Some people say that dogs reflect their owners’ overall appearances. Now, science has explored this one step further and found a specific, more troubling connection in the way dogs look like their humans.
Research shows that overweight dog owners tend to also have heavier dogs.
Many humans gain weight due to medical conditions or circumstances outside of their control. However, others gain weight due to poor diet and exercise, and those habits can extend to their pets.
If you feel that you’re on the heavier side due to factors such as lack of exercise and proper diet, it may be time to rethink your lifestyle if possible, especially if your dog follows in your footsteps.
Researchers at the University of Copenhagen found that overweight owners are more likely to have overweight dogs compared to slimmer owners. One reason for this is the habit of snacking, which humans sometimes share with their dogs.
“The prevalence of heavy or obese dogs is more than twice as large among overweight or obese owners (35 percent) than among owners who are slim or of a normal weight (14 percent),” according to the researchers.
What’s more, people tend to give treats to pets not only for good behavior but as just that: treats. When the owners, themselves, are enjoying a treat, giving their best bud a cookie or two from the jar may not seem like a bad idea
It becomes a problem when this grows into a habit. Worse, owners who tend to give human food treats, like sweets and carbs, may add to the issue by giving food that contributes to the risk of diabetes.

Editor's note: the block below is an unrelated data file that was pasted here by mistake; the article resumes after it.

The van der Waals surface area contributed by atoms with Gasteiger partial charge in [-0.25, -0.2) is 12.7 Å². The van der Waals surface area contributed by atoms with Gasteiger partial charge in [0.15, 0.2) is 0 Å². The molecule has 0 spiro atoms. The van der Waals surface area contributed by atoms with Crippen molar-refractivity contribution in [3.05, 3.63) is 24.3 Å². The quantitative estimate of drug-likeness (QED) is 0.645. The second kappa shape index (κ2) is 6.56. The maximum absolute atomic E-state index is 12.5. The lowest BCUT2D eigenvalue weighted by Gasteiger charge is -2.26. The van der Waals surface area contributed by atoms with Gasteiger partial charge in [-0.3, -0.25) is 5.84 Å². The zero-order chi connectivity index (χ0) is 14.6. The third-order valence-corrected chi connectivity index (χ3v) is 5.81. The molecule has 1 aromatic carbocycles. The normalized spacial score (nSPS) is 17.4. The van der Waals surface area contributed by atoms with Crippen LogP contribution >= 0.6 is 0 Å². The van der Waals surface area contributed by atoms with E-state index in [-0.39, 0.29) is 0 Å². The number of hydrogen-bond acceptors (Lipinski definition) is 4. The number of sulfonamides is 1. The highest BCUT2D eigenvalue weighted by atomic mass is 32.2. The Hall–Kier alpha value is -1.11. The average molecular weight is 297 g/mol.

Pets can also suffer from unhealthy weight gain when they lack the proper exercise. This become a concern, especially among owners who live a relatively sedentary life. Their lack of exercise, such as simple walks outside, tends to affect their pets, too.
Overfeeding dogs is not only a global concern–even cat owners from all over the world practice it, too. The People’s Dispensary for Sick Animals found that half of the dogs that come in to the vet charity are already overweight or obese. This equates to 30,000 dogs that have obesity in the U.K. alone.
Just as it is with humans, obesity signals many other diseases, including Type 2 diabetes. “Pets who are the right weight are less likely to develop diabetes,” says Nurse Kristina Shirley in an interview. “But many owners don’t know whether their pet is overweight.”
A dog’s body shape greatly indicates their current weight status. Rounded bodies with extended bellies that hang on the same level as the chest when they stand upright means they are already on the heavy side of the scale. It’s always best to get in touch with your vet to make sure that your dog is within the healthy weight range.
Do you think your lifestyle affects your dog? How can pet parents make sure their furry family members stay healthy? Let us know in the comments below!